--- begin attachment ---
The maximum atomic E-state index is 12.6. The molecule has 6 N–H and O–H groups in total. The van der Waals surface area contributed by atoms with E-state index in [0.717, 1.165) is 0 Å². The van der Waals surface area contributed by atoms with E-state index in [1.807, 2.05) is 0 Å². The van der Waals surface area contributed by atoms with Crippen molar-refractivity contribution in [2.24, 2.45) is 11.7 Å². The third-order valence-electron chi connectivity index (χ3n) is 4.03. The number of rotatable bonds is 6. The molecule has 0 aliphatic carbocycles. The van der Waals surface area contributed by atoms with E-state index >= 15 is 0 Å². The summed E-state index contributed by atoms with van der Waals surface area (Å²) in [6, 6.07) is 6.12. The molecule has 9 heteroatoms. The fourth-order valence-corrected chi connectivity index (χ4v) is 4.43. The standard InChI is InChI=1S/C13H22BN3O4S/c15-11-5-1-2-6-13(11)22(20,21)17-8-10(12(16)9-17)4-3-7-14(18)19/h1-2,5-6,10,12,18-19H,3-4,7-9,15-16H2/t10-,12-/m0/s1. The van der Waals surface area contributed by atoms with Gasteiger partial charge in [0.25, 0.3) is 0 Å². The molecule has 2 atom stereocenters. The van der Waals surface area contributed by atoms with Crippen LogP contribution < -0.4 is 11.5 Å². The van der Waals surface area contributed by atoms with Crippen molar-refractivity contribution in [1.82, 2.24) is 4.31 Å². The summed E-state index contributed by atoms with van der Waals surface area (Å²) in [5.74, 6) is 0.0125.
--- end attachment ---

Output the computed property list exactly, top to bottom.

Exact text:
The maximum atomic E-state index is 12.6. The molecule has 6 N–H and O–H groups in total. The van der Waals surface area contributed by atoms with E-state index in [0.717, 1.165) is 0 Å². The van der Waals surface area contributed by atoms with E-state index in [1.807, 2.05) is 0 Å². The van der Waals surface area contributed by atoms with Crippen molar-refractivity contribution in [2.24, 2.45) is 11.7 Å². The third-order valence-electron chi connectivity index (χ3n) is 4.03. The number of rotatable bonds is 6. The molecule has 0 aliphatic carbocycles. The van der Waals surface area contributed by atoms with E-state index >= 15 is 0 Å². The summed E-state index contributed by atoms with van der Waals surface area (Å²) in [6, 6.07) is 6.12. The molecule has 9 heteroatoms. The fourth-order valence-corrected chi connectivity index (χ4v) is 4.43. The standard InChI is InChI=1S/C13H22BN3O4S/c15-11-5-1-2-6-13(11)22(20,21)17-8-10(12(16)9-17)4-3-7-14(18)19/h1-2,5-6,10,12,18-19H,3-4,7-9,15-16H2/t10-,12-/m0/s1. The van der Waals surface area contributed by atoms with Gasteiger partial charge in [0.25, 0.3) is 0 Å². The molecule has 2 atom stereocenters. The van der Waals surface area contributed by atoms with Crippen LogP contribution < -0.4 is 11.5 Å². The van der Waals surface area contributed by atoms with Crippen molar-refractivity contribution in [1.82, 2.24) is 4.31 Å². The summed E-state index contributed by atoms with van der Waals surface area (Å²) in [5.74, 6) is 0.0125.